How to Identify Choke Cherry Trees


A chokecherry tree makes a striking ornamental tree in a sunny landscape, with its white blossoms in the spring and dense, green foliage covering the tree canopy throughout the growing season. As the summer wanes and autumn begins, the green leaves begin a spectacular showing by gradually becoming red and then a deep maroon or purple color. You can readily identify a chokecherry tree by its blossoms, foliage, fruit and bark.

Step 1

Visit the CalPhotos database website to view a variety of photographs of the different parts of a chokecherry tree. You will see photographs of the white blossoms clustered on the tree stems, the cherries as they grow and develop on the tree (changing from a bright red color to a purple color) and the green foliage of the chokecherry tree.

Step 2

Identify a chokecherry tree by its size and growth patterns. A chokecherry tree may grow to between 20 and 30 feet tall and 20 and 25 feet wide. These trees often grow into tall, upright trees with oval canopies. The average diameter of a chokecherry tree trunk ranges between 4 and 8 inches. Some chokecherry trees more resemble a shrub than a tree with numerous central stems instead of a single trunk.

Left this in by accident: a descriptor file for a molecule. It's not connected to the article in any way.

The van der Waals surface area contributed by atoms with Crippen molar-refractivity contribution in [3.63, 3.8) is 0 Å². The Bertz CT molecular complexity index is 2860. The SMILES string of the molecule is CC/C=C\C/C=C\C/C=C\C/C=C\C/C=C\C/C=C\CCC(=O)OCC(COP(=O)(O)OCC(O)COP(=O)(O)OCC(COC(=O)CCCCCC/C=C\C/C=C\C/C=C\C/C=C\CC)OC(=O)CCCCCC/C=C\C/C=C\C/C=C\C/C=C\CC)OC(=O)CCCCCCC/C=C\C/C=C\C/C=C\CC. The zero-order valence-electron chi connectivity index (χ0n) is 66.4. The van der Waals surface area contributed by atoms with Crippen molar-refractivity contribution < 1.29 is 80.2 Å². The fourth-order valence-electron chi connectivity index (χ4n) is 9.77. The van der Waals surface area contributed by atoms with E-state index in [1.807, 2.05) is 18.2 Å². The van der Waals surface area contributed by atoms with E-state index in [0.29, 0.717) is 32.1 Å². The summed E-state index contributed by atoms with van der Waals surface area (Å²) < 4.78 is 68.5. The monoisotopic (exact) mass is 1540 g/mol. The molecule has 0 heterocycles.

Step 3

Notice the shape of the chokecherry leaves--distinctly oval shaped with pointed tips and serrated edges. The bark of a chokecherry tree is often a gray color.

Step 4

Find chokecherry trees growing in areas receiving full sunlight. Chokecherry trees grow readily throughout USDA Zones 2 through 9. Chokecherry trees are not particular about growing conditions and will often grow well even in inadequate soil conditions.


  • USDA: Prunus Virginiana L. Chokecherry
  • Gardens with Wings: Chokecherry (Prunus virginiana)
  • Northern Woodlands: Chokecherry, Prunus virginiana

Who Can Help

  • CalPhotos
  • National Arboretum: USDA Hardiness Zone Map
Keywords: chokecherry tree, identify a chokecherry, chokecherry leaves

About this Author

Kathryn Hatter is a 42-year-old veteran homeschool educator and regular contributor to Natural News. She is an accomplished gardener, seamstress, quilter, painter, cook, decorator, digital graphics creator and she enjoys technical and computer gadgets. She began writing for Internet publications in 2007. She is interested in natural health and hopes to continue her formal education in the health field (nursing) when family commitments will allow.